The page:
### 53.2.1. Fundamentals#

The evolution of the fundamental process \(\{\theta_t\}\) is given by

where

\(\sigma_\theta > 0\) and \(0 < \rho < 1\)

\(\{w_t\}\) is IID and standard normal

The random variable \(\theta_t\) is not observable at any time.

### 53.2.2. Output#

There is a total \(\bar M\) of risk averse entrepreneurs.

Output of the \(m\)-th entrepreneur, conditional on being active in the market at time \(t\), is equal to

Here the time subscript has been dropped to simplify notation.

The inverse of the shock variance, \(\gamma_x\), is called the shock’s **precision**.

The higher is the precision, the more informative \(x_m\) is about the fundamental.

Output shocks are independent across time and firms.

### 53.2.3. Information and Beliefs#

All entrepreneurs start with identical beliefs about \(\theta_0\).

Signals are publicly observable and hence all agents have identical beliefs always.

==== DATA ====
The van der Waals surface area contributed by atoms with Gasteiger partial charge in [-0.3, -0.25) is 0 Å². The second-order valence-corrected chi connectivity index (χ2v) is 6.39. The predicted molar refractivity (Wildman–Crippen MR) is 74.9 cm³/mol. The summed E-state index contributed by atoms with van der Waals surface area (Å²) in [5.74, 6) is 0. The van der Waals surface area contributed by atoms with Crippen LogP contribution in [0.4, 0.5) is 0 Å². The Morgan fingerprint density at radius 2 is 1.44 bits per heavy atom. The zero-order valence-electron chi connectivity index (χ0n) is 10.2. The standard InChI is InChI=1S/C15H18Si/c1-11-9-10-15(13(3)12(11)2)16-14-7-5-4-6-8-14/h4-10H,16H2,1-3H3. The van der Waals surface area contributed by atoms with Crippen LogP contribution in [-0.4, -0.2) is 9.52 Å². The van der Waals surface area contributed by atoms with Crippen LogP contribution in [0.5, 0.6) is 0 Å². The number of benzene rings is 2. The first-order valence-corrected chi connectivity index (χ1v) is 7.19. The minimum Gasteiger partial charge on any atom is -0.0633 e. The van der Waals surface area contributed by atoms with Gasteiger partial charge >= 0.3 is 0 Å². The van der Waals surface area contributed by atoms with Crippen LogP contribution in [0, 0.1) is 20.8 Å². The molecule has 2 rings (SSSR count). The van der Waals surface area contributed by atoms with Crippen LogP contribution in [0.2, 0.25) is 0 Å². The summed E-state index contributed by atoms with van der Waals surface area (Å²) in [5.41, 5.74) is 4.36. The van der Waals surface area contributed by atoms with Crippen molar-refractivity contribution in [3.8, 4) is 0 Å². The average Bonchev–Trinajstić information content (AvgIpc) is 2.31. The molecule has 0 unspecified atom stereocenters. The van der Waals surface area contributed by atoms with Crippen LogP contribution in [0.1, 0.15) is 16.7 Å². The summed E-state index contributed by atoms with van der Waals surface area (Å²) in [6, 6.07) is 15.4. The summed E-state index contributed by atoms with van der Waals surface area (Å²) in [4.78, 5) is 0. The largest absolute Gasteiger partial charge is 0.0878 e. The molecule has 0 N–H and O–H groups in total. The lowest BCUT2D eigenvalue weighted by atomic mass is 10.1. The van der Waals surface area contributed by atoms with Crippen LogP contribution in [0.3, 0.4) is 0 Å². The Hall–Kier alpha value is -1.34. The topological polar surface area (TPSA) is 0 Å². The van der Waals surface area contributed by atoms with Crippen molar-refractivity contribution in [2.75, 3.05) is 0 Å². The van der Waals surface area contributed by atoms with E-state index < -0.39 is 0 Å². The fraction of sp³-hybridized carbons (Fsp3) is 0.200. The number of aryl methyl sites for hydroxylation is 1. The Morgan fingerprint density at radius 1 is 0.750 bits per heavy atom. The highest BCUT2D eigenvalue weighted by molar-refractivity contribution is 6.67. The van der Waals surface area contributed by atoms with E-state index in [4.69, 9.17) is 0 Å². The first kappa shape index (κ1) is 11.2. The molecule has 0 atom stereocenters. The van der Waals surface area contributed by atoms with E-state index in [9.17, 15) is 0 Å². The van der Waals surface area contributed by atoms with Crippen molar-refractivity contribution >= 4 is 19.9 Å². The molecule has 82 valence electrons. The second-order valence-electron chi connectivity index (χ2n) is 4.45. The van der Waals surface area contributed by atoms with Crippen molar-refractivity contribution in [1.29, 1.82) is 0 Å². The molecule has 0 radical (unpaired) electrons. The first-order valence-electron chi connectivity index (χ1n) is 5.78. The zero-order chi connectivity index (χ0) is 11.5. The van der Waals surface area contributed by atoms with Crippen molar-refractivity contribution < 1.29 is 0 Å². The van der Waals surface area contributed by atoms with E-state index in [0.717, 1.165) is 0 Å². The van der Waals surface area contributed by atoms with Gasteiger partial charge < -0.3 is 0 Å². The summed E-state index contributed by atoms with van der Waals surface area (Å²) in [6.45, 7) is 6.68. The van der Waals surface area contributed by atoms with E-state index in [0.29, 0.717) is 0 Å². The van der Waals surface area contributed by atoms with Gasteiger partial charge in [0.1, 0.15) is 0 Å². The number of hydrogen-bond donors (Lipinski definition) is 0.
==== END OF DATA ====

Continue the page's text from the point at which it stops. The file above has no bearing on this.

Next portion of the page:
Dropping time subscripts, beliefs for current \(\theta\) are represented by the normal distribution \(N(\mu, \gamma^{-1})\).

Here \(\gamma\) is the precision of beliefs; its inverse is the degree of uncertainty.

These parameters are updated by Kalman filtering.

Let

\(\mathbb M \subset \{1, \ldots, \bar M\}\) denote the set of currently active firms

\(M := |\mathbb M|\) denote the number of currently active firms

\(X\) be the average output \(\frac{1}{M} \sum_{m \in \mathbb M} x_m\) of the active firms

With this notation and primes for next period values, we can write the updating of the mean and precision via

These are standard Kalman filtering results applied to the current setting.